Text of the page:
Jones putting rep­u­ta­tion at risk

Rare foray into pol­i­tics may play well lo­cally but could still back­fire

The Dallas Morning News - - Sportsday - Twit­ter: @DavidMoore­DMN

Jerry Jones has built a lu­cra­tive em­pire by ju­di­ciously fol­low­ing an apo­lit­i­cal path.

That makes the owner’s will­ing­ness to plunge him­self into the heart of a con­tentious pub­lic de­bate all the more sur- pris­ing. It’s naïve to be­lieve Jones or the Cow­boys will emerge un­scathed.

If any of his play­ers refuse to stand for the na­tional an­them, Jones will make sure they will sit for the game. The Cow­boys owner has not only dou­bled down since mak­ing those com­ments Sun­day eve- ning, he’s tripled down. Not a day has gone by that Jones hasn’t spo­ken about the con­se­quences of dis­re­spect­ing the flag, what he be­lieves the NFL must do go­ing for­ward and his friend­ship with Pres­i­dent Don­ald Trump.

Why choose now, a few days be­fore his 75th birth­day, to dive into these ide­o­log­i­cal wa­ters? Why does he openly align him­self with a di­vi­sive pres­i­dent — of all the words used to de­scribe Jones through the decades, di­vi­sive has never been one of them — whose ap­proval rat­ings are in steady de­cline?

Jones clearly has a feel for the ma­jor­ity of his con­sumer base. He knows where his clients and big­gest advertisin­g part­ners stand on this is­sue.

But does he truly un­der­stand the depth of the emo­tion on the other side? Does he care?

All Amer­i­cans should stand for the an­them — that’s a gen­uinely held be­lief of Jones. But it’s im­plau­si­ble to think he would jump to the fore­front of this is­sue if he didn’t have sup­port.

The league’s 32 own­ers will gather in New York next week for a quar­terly meet­ing. If Jones hasn’t can­vassed the room to know who’s in his cor­ner, well, he wouldn’t be Jerry Jones. His state­ments in­di­cate there’s a move­ment un­der­way to al­ter the cur­rent pol­icy that sim­ply states play­ers “should stand’’ for the an­them and give it more teeth.

He’s also em­bold­ened by the re­la­tion­ships he’s formed with his own play­ers and the fact that few, if any, are overtly po­lit­i­cal.

Think about the lead­ers and high-pro­file play­ers on this Cow­boys team. Now, ask your­self which ones are most likely to kneel?

Quar­ter­back Dak Prescott? Not at this stage of his ca­reer.

Ezekiel El­liott? The run­ning back has other con­cerns as he awaits a rul­ing from the Fifth Cir­cuit Court of Ap­peals in New Or­leans.

Tight end Ja­son Wit­ten and line­backer Sean Lee? That won’t hap­pen.

Re­ceiver Dez Bryant? He’s some­thing of a wild card on this is­sue given past state­ments. But does he want to strike out on his own here with an is­sue he’s strug­gled to ar­tic­u­late pub­licly?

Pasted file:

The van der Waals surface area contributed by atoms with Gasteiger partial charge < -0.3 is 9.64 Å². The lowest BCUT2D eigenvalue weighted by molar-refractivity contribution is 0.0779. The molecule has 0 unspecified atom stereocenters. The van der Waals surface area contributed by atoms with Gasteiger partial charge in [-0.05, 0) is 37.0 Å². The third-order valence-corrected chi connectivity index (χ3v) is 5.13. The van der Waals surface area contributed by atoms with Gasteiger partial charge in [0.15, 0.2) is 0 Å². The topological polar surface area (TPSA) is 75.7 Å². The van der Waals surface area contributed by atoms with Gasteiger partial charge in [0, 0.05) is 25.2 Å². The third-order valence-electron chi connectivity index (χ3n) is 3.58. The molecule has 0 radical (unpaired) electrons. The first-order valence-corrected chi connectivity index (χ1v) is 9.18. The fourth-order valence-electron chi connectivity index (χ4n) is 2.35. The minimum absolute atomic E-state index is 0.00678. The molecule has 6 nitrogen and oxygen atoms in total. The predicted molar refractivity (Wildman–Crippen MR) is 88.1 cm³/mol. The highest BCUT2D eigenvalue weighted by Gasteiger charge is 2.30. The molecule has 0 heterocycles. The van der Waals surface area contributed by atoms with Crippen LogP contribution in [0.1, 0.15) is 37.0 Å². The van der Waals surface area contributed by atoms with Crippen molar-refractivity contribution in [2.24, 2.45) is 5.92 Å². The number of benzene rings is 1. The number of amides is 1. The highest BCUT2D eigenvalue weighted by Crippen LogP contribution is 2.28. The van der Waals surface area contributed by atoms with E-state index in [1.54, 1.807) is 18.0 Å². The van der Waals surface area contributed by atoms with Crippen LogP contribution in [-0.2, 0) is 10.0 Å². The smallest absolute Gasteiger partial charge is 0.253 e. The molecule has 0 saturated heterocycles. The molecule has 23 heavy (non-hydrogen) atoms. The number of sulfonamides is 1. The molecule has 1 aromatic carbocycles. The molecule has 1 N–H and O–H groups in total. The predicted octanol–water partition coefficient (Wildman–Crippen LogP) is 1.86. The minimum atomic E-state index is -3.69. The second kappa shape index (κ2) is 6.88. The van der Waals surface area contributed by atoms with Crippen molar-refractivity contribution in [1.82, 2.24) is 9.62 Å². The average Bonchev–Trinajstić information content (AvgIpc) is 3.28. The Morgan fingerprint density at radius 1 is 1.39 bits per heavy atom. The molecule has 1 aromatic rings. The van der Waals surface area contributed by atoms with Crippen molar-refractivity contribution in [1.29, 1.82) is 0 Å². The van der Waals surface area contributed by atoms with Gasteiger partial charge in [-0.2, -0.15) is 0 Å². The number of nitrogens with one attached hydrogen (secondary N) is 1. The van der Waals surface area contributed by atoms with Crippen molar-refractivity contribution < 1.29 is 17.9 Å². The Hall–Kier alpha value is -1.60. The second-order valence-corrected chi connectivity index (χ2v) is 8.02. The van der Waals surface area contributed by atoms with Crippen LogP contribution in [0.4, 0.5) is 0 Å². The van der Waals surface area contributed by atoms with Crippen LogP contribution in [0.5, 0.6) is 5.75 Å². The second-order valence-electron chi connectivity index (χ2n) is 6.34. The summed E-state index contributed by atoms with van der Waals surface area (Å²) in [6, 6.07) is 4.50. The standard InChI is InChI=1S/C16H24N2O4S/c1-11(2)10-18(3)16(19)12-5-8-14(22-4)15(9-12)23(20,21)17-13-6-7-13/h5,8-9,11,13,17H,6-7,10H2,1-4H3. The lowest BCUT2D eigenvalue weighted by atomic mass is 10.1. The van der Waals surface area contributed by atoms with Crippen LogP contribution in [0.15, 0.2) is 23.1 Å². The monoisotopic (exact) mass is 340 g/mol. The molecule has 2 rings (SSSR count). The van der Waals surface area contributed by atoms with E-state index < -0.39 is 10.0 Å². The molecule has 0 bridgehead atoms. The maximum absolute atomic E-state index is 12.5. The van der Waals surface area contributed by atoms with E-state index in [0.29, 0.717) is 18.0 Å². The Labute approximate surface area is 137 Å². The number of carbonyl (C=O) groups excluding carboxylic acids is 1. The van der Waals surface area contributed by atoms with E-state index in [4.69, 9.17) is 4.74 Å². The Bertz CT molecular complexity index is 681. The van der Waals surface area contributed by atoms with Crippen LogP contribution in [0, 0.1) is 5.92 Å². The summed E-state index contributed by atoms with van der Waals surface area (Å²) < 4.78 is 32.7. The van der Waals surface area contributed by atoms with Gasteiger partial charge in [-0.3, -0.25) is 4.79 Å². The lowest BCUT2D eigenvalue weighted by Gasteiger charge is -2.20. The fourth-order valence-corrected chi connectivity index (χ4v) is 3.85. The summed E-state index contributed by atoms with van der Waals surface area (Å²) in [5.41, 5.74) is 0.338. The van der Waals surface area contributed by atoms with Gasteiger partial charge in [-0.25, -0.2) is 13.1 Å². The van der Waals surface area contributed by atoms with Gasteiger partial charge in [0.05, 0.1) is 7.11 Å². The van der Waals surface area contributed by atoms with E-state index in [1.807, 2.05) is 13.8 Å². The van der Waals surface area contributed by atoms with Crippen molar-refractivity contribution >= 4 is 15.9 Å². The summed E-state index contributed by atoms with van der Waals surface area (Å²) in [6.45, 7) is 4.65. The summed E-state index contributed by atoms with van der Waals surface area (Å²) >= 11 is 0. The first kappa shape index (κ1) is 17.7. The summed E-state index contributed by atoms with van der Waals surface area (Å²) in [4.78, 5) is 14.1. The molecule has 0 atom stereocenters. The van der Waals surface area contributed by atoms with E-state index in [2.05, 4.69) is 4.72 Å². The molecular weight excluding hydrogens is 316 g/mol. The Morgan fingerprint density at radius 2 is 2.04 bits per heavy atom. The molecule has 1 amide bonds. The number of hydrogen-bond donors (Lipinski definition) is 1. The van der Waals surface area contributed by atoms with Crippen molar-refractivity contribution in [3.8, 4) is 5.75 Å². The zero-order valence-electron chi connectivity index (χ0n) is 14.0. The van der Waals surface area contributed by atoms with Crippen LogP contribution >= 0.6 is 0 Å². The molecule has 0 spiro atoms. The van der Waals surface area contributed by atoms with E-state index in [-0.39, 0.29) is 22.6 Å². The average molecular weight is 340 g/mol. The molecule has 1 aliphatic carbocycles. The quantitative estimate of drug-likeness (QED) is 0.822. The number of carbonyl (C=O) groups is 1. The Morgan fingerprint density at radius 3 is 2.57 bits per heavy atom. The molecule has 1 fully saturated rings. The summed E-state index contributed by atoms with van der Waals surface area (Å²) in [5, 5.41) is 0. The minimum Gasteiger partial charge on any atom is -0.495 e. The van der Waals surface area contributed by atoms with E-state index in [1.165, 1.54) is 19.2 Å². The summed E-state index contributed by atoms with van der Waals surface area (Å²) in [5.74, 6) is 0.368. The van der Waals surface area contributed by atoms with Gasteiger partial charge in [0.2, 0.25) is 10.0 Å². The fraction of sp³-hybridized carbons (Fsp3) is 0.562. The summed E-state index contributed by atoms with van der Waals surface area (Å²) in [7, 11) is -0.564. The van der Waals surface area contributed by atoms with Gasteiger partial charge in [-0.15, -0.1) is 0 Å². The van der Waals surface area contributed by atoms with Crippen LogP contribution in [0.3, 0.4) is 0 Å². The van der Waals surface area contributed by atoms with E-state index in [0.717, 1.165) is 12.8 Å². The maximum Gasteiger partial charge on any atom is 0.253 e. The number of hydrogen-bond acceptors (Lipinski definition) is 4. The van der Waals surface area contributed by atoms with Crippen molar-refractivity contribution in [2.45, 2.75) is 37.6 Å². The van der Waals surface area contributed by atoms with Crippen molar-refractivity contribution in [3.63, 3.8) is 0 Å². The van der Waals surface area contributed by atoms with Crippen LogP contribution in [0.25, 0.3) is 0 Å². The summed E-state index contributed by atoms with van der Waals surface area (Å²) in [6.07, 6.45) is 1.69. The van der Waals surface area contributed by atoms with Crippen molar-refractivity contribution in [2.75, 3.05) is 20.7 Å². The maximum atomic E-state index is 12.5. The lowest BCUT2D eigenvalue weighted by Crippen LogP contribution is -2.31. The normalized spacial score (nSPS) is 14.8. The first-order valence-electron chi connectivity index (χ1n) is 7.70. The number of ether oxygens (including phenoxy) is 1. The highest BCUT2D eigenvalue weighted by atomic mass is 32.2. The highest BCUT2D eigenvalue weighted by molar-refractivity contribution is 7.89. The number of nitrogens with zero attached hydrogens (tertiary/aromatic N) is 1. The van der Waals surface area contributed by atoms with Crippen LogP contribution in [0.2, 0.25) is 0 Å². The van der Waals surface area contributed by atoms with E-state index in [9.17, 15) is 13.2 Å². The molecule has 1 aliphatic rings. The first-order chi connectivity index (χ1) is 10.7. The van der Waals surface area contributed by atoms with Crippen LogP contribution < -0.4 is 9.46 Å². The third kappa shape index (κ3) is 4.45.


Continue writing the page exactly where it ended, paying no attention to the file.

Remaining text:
Jones knows this. He knows none of his play­ers have knelt for the an­them since a smat­ter­ing of play­ers around the league be­gan to do so last sea­son. That al­lows him to is­sue his hard-line procla­ma­tion with con­fi­dence.

But this is a hand Jones can over­play. Yes, the play­ers like him. They re­spect him and know he has their backs. Jones con­sid­ers his re­la­tion­ship with his play­ers “be­yond re­proach’’ and de­clares no one can claim he’s not sup­port­ive of them and their is­sues.

All he asks in re­turn is that they stand for the an­them.

While that sounds rea­son­able to Jones, it comes across as im­pe­ri­ous to oth­ers. Dal­las County Com­mis­sioner John Wi­ley Price said Tues­day that Jones is­sued an or­der that says, “Slaves, obey your master.’’

No one who knows Jones be­lieves him to be a racist. But as the owner of a fran­chise worth an es­ti­mated $4.2 bil­lion, he’s clearly a ben­e­fi­ciary of white priv­i­lege.

This is how it will play in so­cial me­dia and else­where. This is why the Rev. Jesse Jack­son, the NAACP and a lo­cal la­bor union all weighed in on Tues­day in ad­di­tion to Price.

There will likely be a line of cur­rent and former play­ers come out in the en­su­ing days and weeks to say Jones isn’t racist. But the fact it’s now part of the con­ver­sa­tion has to sting a man who takes great pride in treat­ing ev­ery­one equally.

When Jones ar­gues con­se­quences must be in place so play­ers won’t suc­cumb to pres­sure and kneel for the an­them, when he talks about giv­ing the play­ers am­mu­ni­tion to com­bat that pres­sure, he doesn’t come across as un­der­stand­ing. He comes across as an owner who be­lieves he’s pur­chased the si­lence of the play­ers and wants to re­mind them of it pub­licly.

Jones is your friend. He’s sym­pa­thetic to the pres­sure you’re un­der and sim­ply wants to pro­tect you. He has your best in­ter­ests at heart.

Is that the mes­sage fam­i­lies and friends will whis­per in the ears of the Cow­boys play­ers? The owner’s mes­sage rings loud­est now with his play­ers, but will it over time?

Jones will tell you the at­tempt here is to in­su­late his play­ers from this de­bate. He says he’s do­ing “ev­ery­body a ser­vice’’ by lead­ing this charge.

That doesn’t make sense. Jones has put him­self and the Cow­boys at the epi­cen­ter of an ugly par­ti­san di­vide.

How can any­one be­lieve he and the Cow­boys won’t suf­fer in­juries?

Catch David Moore and Robert Wilonsky as they co-host In­ten­tional Ground­ing on The Ticket (KTCK-AM 1310 and 96.7 FM) ev­ery Wed­nes­day from 7-8 p.m. through the Su­per Bowl.

DAVID MOORE [email protected]­las­news.com

Fort Worth Star-Tele­gram

Jerry Jones has in­serted him­self into a con­tentious pub­lic de­bate.

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